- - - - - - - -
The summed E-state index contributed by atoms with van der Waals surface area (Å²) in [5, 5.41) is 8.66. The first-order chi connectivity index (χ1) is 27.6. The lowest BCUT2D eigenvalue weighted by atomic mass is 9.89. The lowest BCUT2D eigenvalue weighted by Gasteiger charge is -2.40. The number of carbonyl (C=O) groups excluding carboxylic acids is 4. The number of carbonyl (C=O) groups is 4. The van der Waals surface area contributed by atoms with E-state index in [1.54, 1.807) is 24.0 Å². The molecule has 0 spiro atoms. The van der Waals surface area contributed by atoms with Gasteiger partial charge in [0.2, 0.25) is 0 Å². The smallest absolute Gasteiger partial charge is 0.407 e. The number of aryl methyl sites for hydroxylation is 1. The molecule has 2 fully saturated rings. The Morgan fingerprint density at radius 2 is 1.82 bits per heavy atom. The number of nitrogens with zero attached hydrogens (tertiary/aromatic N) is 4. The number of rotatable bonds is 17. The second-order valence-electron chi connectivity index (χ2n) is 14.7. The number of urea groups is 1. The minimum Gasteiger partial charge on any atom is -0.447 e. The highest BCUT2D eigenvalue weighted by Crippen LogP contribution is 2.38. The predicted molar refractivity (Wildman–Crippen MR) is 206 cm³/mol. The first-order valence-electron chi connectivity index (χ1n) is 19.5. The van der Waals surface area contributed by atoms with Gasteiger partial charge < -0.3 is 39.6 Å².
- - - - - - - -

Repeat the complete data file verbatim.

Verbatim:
The summed E-state index contributed by atoms with van der Waals surface area (Å²) in [5, 5.41) is 8.66. The first-order chi connectivity index (χ1) is 27.6. The lowest BCUT2D eigenvalue weighted by atomic mass is 9.89. The lowest BCUT2D eigenvalue weighted by Gasteiger charge is -2.40. The number of carbonyl (C=O) groups excluding carboxylic acids is 4. The number of carbonyl (C=O) groups is 4. The van der Waals surface area contributed by atoms with E-state index in [1.54, 1.807) is 24.0 Å². The molecule has 0 spiro atoms. The van der Waals surface area contributed by atoms with Gasteiger partial charge in [0.2, 0.25) is 0 Å². The smallest absolute Gasteiger partial charge is 0.407 e. The number of aryl methyl sites for hydroxylation is 1. The molecule has 2 fully saturated rings. The Morgan fingerprint density at radius 2 is 1.82 bits per heavy atom. The number of nitrogens with zero attached hydrogens (tertiary/aromatic N) is 4. The number of rotatable bonds is 17. The second-order valence-electron chi connectivity index (χ2n) is 14.7. The number of urea groups is 1. The minimum Gasteiger partial charge on any atom is -0.447 e. The highest BCUT2D eigenvalue weighted by Crippen LogP contribution is 2.38. The predicted molar refractivity (Wildman–Crippen MR) is 206 cm³/mol. The first-order valence-electron chi connectivity index (χ1n) is 19.5. The van der Waals surface area contributed by atoms with Gasteiger partial charge < -0.3 is 39.6 Å².